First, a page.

2017 December Issue
of The Sermon Mall


Sermon Ideas For Mark 1:1-8 Part 4

A few years ago I heard a story, likely by Garrison Keillor in a News from Lake Wobegon segment, that captured what many Christians may regretfully admit is the spirit of the season. A pastor had preached a powerful sermon, a scathing critique of the commercialization and secularization of Christmas calling for focus on spiritual realities. After the service, he drove thirty miles and back to buy his son a video game called Annihilation, muttering to himself a still more scathing critique.

It is common practice this time of year to denounce the sentimentalization, commercialization, and secularization of "the Christmas season;" and then mourn our failure to live up to our ideals. We rightly perceive a challenge in the collision of faith and popular culture. In reality, however, the challenge is greater than we might imagine. We are not in "the Christmas season." That is itself a secular idea for this time of year, so capitulation to its worst aspects is almost unavoidable. "The Christmas season," which bids us hasten ahead to give gifts and celebrate the time, bears little resemblance to the liturgical season of Advent with its notes of solemn joy. Our theological task is not to rescue "the Christmas season" in these weeks before the day of our Lord's nativity. It is to speak faithfully of living before our Lord's coming.

Advent is the time in which the church dwells with the awareness that it exists in the tension between the first and final comings of Christ. This tension shapes proclamation. It challenges us, perhaps this year especially, to speak clearly about the tensions of an "in between time" and of reclaiming the Advent word par excellence, "prepare."

There is a widespread awareness, certainly reaching its zenith this month, that all humanity now lives in the tension of an "in between time." The second millennium of the common era is in its final days. The third has not arrived and will not be ushered in prematurely. The world and its peoples live in and with the tension, waiting. This "in between time" has been a time of great uncertainty. Its real significance is unknown. At the time of this writing, the scenarios range from mild disruption to "the end of the world as we know it."

By contrast, rather than being a time of uncertain meaning, Advent signals an "in between time" full of significance. Being between the gospel's beginning in promise and its final consummation, our time is part of what Origen called the "continuing middle" of the gospel. Our time, no less than any other, is the time of God's good news. It is a time of hope, of the patience of the Lord which we are to consider as salvation (2 Pe 3:15). The church lives between the realities of Christ's first and final advents, embodying what we proclaim in song as "the desire of nations" in our memory and hope. We live in memory of the coming of God into human life and history. We live in the hope of the full redemption of all life and history. In this tension of memory and hope proclamation of the gospel begins.

Throughout the history of Christian theology, John the Baptizer has been interpreted as a figure standing in an "in between time" of memory and hope. In him, the memory of the promises made to the Israel and their hoped for fulfillment met. Augustine wrote that the prophets before John were granted only to foretell the coming of Christ in Christ's absence. To John it was granted to foretell Christ in Christ's absence and to behold Christ in Christ's presence.1 His proclamation began in that tension of memory and hope that Mark identifies as the beginning of the gospel (Mk 1:1). Given our connection to John, his call to prepare is appropriately our own. This brings us to another theological reclamation.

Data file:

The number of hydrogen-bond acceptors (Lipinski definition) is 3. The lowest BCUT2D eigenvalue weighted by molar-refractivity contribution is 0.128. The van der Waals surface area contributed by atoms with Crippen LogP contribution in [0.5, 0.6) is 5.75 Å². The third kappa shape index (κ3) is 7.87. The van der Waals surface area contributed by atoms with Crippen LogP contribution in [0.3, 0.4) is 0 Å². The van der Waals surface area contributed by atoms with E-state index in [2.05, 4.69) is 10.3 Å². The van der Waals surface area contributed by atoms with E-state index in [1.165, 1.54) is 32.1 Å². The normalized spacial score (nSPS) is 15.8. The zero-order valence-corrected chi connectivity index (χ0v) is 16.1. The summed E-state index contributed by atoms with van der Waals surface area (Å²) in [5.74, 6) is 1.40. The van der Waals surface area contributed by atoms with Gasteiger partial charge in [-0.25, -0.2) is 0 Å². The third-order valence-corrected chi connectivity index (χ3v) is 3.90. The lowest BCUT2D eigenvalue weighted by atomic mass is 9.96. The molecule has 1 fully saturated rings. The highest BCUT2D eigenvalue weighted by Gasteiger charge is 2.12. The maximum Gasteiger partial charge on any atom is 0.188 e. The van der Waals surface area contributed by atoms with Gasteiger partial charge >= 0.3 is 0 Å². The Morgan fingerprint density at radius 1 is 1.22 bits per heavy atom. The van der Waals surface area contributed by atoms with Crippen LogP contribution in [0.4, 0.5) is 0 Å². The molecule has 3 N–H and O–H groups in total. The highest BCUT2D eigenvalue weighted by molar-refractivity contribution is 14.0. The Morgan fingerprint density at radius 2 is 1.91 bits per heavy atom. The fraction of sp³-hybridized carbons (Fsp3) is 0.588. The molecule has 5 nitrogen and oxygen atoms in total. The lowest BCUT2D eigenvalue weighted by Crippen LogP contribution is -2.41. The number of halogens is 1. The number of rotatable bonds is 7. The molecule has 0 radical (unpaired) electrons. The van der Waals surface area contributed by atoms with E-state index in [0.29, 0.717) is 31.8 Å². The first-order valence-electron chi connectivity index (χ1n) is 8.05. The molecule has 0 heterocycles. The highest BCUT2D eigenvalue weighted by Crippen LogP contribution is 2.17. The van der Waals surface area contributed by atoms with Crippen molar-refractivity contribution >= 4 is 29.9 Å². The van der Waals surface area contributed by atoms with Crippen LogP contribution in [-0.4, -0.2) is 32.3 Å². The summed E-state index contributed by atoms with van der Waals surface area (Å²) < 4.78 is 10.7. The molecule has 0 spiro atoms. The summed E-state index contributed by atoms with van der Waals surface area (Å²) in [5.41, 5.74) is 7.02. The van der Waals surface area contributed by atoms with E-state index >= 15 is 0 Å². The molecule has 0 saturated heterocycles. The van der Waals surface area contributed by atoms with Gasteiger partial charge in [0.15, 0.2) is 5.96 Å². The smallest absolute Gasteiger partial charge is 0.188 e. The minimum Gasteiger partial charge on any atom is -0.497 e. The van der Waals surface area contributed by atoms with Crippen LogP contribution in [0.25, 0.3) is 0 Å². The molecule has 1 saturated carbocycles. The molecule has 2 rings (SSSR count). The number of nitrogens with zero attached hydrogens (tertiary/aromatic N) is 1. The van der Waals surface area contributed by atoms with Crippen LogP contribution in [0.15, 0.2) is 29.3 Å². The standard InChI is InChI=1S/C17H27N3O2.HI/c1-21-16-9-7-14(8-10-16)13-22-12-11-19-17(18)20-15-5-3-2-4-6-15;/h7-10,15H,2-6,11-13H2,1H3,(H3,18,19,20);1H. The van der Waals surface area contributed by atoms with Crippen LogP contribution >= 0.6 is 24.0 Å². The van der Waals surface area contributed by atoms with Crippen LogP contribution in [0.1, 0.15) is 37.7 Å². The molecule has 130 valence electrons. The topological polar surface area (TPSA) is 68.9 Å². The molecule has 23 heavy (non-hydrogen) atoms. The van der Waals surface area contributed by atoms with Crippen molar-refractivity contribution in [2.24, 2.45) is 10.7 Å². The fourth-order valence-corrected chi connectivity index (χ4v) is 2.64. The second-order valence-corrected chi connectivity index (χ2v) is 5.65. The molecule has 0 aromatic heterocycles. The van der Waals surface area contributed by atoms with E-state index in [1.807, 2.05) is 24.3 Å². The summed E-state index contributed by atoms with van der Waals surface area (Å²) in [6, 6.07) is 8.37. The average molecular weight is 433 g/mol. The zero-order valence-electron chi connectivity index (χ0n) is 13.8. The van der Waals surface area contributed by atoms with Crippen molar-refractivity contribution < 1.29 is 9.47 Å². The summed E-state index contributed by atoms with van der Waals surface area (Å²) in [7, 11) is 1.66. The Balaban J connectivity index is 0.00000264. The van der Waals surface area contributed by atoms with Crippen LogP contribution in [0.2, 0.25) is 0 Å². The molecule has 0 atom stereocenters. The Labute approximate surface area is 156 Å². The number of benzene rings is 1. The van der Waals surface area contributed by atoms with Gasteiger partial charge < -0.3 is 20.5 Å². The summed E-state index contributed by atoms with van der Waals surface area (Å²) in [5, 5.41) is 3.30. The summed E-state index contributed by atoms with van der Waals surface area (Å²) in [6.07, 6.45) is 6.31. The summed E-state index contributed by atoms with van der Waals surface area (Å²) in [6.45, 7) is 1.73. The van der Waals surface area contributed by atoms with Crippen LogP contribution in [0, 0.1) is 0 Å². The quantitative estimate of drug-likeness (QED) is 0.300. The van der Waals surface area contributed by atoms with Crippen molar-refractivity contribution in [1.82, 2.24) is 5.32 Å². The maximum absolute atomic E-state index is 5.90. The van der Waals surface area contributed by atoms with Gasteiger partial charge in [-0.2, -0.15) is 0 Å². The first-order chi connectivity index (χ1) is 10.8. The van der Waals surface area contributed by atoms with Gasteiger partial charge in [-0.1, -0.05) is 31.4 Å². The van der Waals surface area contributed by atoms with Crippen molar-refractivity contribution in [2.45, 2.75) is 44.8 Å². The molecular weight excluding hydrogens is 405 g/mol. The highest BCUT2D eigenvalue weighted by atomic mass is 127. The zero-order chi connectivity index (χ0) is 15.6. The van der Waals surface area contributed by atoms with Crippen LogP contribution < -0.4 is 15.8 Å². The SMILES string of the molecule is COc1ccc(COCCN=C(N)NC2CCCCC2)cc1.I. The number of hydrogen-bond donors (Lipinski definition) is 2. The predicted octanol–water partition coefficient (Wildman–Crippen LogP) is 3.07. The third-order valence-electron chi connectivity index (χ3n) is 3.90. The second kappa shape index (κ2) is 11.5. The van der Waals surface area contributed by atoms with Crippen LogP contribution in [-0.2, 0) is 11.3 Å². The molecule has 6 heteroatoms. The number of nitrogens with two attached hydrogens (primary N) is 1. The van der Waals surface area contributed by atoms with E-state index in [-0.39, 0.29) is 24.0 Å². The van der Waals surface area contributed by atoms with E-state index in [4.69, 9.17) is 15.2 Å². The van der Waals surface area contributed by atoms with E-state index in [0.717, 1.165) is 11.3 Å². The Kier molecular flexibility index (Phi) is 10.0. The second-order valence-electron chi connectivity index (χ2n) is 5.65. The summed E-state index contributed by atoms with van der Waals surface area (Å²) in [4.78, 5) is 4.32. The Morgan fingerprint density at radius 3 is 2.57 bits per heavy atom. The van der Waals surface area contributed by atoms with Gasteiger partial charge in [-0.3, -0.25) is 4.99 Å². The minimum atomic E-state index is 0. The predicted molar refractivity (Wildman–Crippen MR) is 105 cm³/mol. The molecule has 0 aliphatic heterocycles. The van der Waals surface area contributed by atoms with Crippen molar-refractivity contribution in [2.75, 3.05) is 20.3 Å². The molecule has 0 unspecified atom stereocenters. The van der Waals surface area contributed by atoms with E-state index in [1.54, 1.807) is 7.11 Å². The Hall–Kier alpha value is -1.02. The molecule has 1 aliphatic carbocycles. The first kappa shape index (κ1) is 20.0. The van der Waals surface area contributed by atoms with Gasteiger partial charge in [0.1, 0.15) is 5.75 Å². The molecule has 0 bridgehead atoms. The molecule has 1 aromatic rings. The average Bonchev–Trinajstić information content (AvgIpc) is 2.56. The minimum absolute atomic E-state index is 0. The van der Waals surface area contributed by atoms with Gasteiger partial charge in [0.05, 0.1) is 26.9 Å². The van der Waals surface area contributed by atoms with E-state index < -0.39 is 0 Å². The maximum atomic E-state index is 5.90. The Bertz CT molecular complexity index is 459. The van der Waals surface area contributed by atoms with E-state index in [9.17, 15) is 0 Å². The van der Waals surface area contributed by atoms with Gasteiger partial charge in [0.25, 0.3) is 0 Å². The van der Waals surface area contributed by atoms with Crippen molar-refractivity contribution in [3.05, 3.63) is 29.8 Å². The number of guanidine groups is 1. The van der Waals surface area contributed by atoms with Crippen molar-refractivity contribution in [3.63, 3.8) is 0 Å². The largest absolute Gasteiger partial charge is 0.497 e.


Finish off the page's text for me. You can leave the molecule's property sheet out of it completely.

As the year has passed, ever more urgent calls to prepare for "Y2K" have come. The calls, however, have not reflected the joyful solemnity of preparation for the coming of God. They have not even reflected the stereotypical "millennial warnings" of God's impending wrath. Even among those warning of impending chaos, we hear more about the technological dimensions of the millennium than about the theological. The dawn of the new millennium may bring human suffering, but as Patrick Miller notes, it will not be self-evident divine judgment. No, "this is one we are not inclined to blame on God, nor are we likely to see it interpreted theologically. The millennium bug is our own problem…."2 Has our Advent theme of preparation become, "We have gotten ourselves into a predicament. Now how can we fix it?"

We speak from the perspective of faith when with Karl Barth we declare that preparation cannot be along the familiar lines of human thought and desire. Preparation can mean one thing only—renewal.3 We should define this renewal as repentance. Given the memory of God's fulfilled promises of salvation, and anticipation of the fullness of salvation, repentance cannot be interpreted in terms of remorse or sorrow. It is a turning toward the God whose coming is both remembered and anticipated. George R. Beasley-Murray has noted that metanoia is rightly represented only by those terms that speak of turning toward, of conversion to, of change in relationship to God.4 To repent, then, is to orient oneself in openness and commitment to God's promised future. As such, to repent is to prepare for the coming of God.

Philip E. Thompson

Roberts Chapel Baptist Church

Pendleton, NC


1. Thomas C. Oden and Christopher A. Hall, eds. Ancient Christian Commentary on Scripture: Mark (Downers Grove: InterVarsity Press, 1998), p. 9.

2. Patrick D. Miller, "The Millennium Bug," Theology Today, 55, Jan. 1999, p. 92.

3. See Karl Barth, Church Dogmatics IV/4, trans. G.W. Bromiley (Edinburgh: T. & T. Clark, 1969), p. 57.

4. George R. Beasley-Murray, Baptism in the New Testament (Grand Rapids: Eerdmans, 1962), p. 34.